Climb­ing Gyms Are The New Crags

Gripped - - EDITORIAL - Bran­don Pul­lan

In­door climb­ing isn’t just a great way to train for rock climb­ing, it’s a sport in it­self. Wayne Merry, who was on the first as­cent of The Nose on El Cap­i­tan in 1947, said this win­ter, “Sit­ting around the camp­fire at Camp 4 in the 1950s, we couldn’t even have con­ceived the pos­si­bil­ity that climb­ing would evolve to this.” And what it’s evolved to be is a multi-dis­ci­pline sport with tens of thou­sands of par­tic­i­pants who travel to climb, com­pete, train and ex­plore.

There were no climb­ing gyms in the 1950s, the f irst in­door ar­tif icial wall was built in 1964 by Don Robin­son at Leeds Univer­sity in the U.K. Climbers had no idea that in 2018 there would be hun­dreds of gyms in North Amer­ica with count­less climbers scal­ing walls in ma­jor metropoli­tan ar­eas. But here we are and in­door climb­ing is boom­ing. In fact, climb­ing gyms have be­come the new crags.

At any given time, at any given gym, you’ll find pup­pies sleep­ing next to ex­pen­sive ur­ban back­packs, chalk-cov­ered climbers, ditched post-ses­sion tape on the f loor, scrappy brushes be­ing scrubbed against holds, ropes hang­ing and be­ing hung, screams of frus­tra­tion and joy, pumped and tired peo­ple, and senders and ob­servers. Gyms are places to push your­self and have fun.

As ac­cess be­comes an is­sue at most of North Amer­ica and Europe’s fa­mous climb­ing ar­eas and the num­ber of climbers con­tin­ues to rise, cre­at­ing new spa­ces is cru­cial. And what bet­ter way to do that than with gyms. There are so many rea­sons to climb in­doors: great com­mu­nity, close to the pub, easy to get to, clean, close bolts for lead climb­ing, squishy f loors for fall­ing, new routes and prob­lems, train­ing tools and you can get a lot of laps in dur­ing your visit.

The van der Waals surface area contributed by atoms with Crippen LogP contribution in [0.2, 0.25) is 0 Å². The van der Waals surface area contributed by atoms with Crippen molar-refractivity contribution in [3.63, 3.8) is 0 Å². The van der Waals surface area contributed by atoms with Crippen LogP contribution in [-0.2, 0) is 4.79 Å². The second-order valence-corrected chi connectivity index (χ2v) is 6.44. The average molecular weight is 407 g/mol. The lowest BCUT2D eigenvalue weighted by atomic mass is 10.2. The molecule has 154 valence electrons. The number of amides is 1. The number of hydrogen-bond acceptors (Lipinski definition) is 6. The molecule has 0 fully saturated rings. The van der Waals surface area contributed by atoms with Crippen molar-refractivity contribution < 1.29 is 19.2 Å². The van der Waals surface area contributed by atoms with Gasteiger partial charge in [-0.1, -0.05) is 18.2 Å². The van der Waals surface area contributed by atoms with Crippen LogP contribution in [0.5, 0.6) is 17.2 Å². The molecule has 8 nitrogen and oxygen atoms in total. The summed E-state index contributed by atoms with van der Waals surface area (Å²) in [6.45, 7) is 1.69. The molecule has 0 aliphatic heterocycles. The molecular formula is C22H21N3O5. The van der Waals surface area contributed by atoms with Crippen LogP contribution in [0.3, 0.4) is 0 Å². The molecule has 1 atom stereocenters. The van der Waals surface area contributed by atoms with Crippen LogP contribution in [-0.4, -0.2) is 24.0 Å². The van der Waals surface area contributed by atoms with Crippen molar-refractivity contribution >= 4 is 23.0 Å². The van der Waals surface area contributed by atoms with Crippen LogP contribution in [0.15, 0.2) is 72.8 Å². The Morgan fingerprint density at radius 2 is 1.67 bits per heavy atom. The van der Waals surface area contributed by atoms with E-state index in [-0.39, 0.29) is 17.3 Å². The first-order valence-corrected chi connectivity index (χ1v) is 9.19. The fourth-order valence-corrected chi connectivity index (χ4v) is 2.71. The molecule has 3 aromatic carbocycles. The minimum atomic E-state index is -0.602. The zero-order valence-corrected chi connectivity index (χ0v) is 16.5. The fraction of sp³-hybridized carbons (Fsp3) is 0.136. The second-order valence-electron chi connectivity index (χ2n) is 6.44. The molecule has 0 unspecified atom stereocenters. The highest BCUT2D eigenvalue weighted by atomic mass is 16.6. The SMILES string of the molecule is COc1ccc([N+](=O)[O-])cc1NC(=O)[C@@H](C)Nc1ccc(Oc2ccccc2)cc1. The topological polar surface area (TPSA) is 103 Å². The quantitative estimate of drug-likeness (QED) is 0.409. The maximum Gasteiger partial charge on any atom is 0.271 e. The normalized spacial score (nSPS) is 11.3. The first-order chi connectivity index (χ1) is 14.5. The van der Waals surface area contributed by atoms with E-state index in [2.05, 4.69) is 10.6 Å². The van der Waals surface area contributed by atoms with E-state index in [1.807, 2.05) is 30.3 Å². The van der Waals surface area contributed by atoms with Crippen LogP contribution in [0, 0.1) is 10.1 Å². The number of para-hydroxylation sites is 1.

In­door climb­ing will never give you that rush of be­ing up high on ex­posed rock with ravens soar­ing around, the sound of a creek or the breeze blow­ing, the threat of bad weather or a sum­mit, but it will give you ev­ery­thing else you’re look­ing for when you go climb­ing. And you won’t have the threat of rock­fall, a light­ning strike or be­ing rained out. Of course, for you gym-only climbers who do want to head out­doors to climb, there are a few things to know, such as crag eti­quette, how to deal with loose rock, where to stand to be­lay and that the bolts are far­ther apart than in­doors.

My life as a climber started on the textured ply­wood walls of a climb­ing gym and the ma­jor­ity of my climb-time is still spent in­side. Most climbers, es­pe­cially in 2018, will start their climb­inglife in­doors. And some, maybe even most, will never ven­ture far from the air-con­di­tioned and staff-run spa­ces found in ur­ban cen­tres. And why should they? I salute you in­door-only climbers and hope to see you around the gyms – I mean crags – this year.

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